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Long wait since 1999 has American women hungry for World Cup title.

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Despite earlier promises of retirement, Blatter puts himself back in the race for FIFA president.

Through complicated procedure, Jermaine Jones winds up with New England Revolution.

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Now World Cup is over, soccer haters can hibernate again.
Despite high marks, World Cup 2014 exposed areas that need improvement.
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Beckham faces complicated road to join Florida's return to MLS.

It Seems To Me. . .

Blatter might not be going away that easily.

By Robert Wagman
SoccerTimes

(Thursday, June 19, 2015) -- Sepp Blatter is out as president of world governing body FIFA. I know, I have read it on the front pages of the The New York Times, The Washington Post and the Times of London, and have seen it repeated over and over on television news and sports broadcasts.

It must be true. Well. . . how many of the people writing these headlines have actually read what Blatter (and FIFA) have released? How many understand some of the nuances?

Bottom line: FIFA might have Sepp Blatter around for some time to come.

Blatter in his letter of "resignation:" wrote:

"I have decided to lay down my mandate at an extraordinary elective Congress. I will continue to exercise my functions as FIFA President until that election." This "extraordinary Congress," which will be called by Blatter and will meet under rules established by Blatter, will be held sometime between December and March and almost certainly closer to the end of March than the first of the year. It is also possible, maybe even likely, that it could be postponed in order to give prospective candidates -- and there could be many-- time to organize and to campaign.

What is of central importance is that Blatter will be setting the agenda for this extraordinary Congress.

To start, Blatter wants to restructure the executive committee and to reduce its size. In a major change, he wants its members to "be elected through the FIFA Congress."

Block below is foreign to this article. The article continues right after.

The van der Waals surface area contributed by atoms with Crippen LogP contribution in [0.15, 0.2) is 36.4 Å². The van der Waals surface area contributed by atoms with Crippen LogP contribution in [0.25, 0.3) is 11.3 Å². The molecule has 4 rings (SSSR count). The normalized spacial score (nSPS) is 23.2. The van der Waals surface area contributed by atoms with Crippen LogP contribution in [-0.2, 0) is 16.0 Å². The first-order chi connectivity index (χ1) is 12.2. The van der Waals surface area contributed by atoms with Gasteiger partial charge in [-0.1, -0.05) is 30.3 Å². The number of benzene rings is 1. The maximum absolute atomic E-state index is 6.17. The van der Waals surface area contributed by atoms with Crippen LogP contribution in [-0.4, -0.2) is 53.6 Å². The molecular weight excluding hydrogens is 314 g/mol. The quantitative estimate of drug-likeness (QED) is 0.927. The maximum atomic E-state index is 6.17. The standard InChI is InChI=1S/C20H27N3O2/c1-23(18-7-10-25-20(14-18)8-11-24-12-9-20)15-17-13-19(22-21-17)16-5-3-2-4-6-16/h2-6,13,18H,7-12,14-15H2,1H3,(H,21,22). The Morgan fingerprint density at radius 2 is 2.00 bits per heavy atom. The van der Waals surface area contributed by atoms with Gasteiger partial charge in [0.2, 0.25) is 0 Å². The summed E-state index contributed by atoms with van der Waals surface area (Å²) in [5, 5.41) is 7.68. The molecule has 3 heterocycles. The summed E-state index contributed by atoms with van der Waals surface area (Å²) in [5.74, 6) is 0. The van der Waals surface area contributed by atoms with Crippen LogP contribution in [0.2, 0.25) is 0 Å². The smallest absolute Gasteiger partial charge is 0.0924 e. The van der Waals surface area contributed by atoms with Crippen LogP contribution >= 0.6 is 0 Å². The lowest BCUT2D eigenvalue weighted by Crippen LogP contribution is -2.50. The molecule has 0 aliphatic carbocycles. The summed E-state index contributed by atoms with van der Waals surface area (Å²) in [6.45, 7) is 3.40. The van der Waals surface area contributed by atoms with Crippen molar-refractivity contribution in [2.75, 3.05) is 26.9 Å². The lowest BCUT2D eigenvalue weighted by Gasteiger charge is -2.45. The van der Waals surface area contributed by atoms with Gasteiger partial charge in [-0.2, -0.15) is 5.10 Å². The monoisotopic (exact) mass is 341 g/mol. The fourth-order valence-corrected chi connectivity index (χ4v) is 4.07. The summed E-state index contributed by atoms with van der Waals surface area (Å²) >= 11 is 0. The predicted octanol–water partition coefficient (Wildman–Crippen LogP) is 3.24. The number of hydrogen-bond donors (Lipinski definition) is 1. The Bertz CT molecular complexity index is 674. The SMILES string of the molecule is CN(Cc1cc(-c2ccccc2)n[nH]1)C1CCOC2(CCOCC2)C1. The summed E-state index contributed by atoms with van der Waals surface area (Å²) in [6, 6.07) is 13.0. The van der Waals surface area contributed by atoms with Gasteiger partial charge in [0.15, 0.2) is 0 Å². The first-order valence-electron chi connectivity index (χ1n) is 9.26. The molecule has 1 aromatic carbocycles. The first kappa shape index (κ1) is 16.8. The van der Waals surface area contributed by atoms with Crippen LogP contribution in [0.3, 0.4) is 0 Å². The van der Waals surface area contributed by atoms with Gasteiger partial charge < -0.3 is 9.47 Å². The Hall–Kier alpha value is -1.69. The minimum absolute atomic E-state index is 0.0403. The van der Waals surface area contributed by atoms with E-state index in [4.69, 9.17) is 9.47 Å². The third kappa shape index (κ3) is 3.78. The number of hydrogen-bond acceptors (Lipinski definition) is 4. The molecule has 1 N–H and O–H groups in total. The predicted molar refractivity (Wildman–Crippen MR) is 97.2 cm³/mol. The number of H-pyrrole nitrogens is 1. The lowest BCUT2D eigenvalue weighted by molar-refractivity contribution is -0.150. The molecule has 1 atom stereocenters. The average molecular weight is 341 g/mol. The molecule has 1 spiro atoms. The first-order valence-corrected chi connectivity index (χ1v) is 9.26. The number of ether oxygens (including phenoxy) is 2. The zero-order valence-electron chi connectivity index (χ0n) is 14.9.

Currently, the FIFA Executive Committee consists of the president, elected by the Congress in the year following a World Cup, eight vice presidents and 15 members, appointed by the member confederations and associations.

By giving the power to appoint executive committee members to the Congress, Blatter would limit the powers of the Confederations and essentially pass power from major countries, such as England, Germany, etc., to smaller member countries. Remember, in the Congress, it's one country, one vote. So the vote of the smallest of FIFA countries, such as tiny Montserrat (population: 5,215) is equal to China (population: 1.36 billion).

The big soccer countries, especially those in Europe's confederation UEFA -- England, Germany, France, Spain, etc. -- have for years chaffed at having their votes cancelled out by the Andorra's and St. Vincent's of the soccer world. This whole election process could end up as a pitched battle between the soccer giants and the small countries over rewriting the rules to change to proportional voting that would favor the bigger, European nations.

Then, too, Blatter wants additional changed: "The integrity checks for all executive committee members must be organized centrally through FIFA and not through the confederations," he wrote.

By centralizing the checks within FIFA, the central organization becomes more powerful at the expense of the confederations and the big countries.

Now, he wants to limit the power of individual officials by instituting term limits for the position of president and executive committee roles. By bringing them in now, he neuters whoever replaces him.

Now we come to Article 19 of the FIFA statutes:

"The Congress may bestow the title of honorary president, honorary vice- president or honorary member upon any former member of the Executive Committee for meritorious service to football."

Who better would deserve this than Blatter, at least in his mind? And with it would come the highly generous FIFA expenses package and Blatter would continue on full salary for life. He would be in the middle of any battle over power being shifted to the major countries and confederations from the small countries where Blatter's closest allies reside.

So, by "laying down his mandate," Blatter would retain his salary, his FIFA-paid perks and he would gain behind-the-scenes power. Now you might read those headlines much differently.


Robert Wagman is SoccerTimes senior correspondent.

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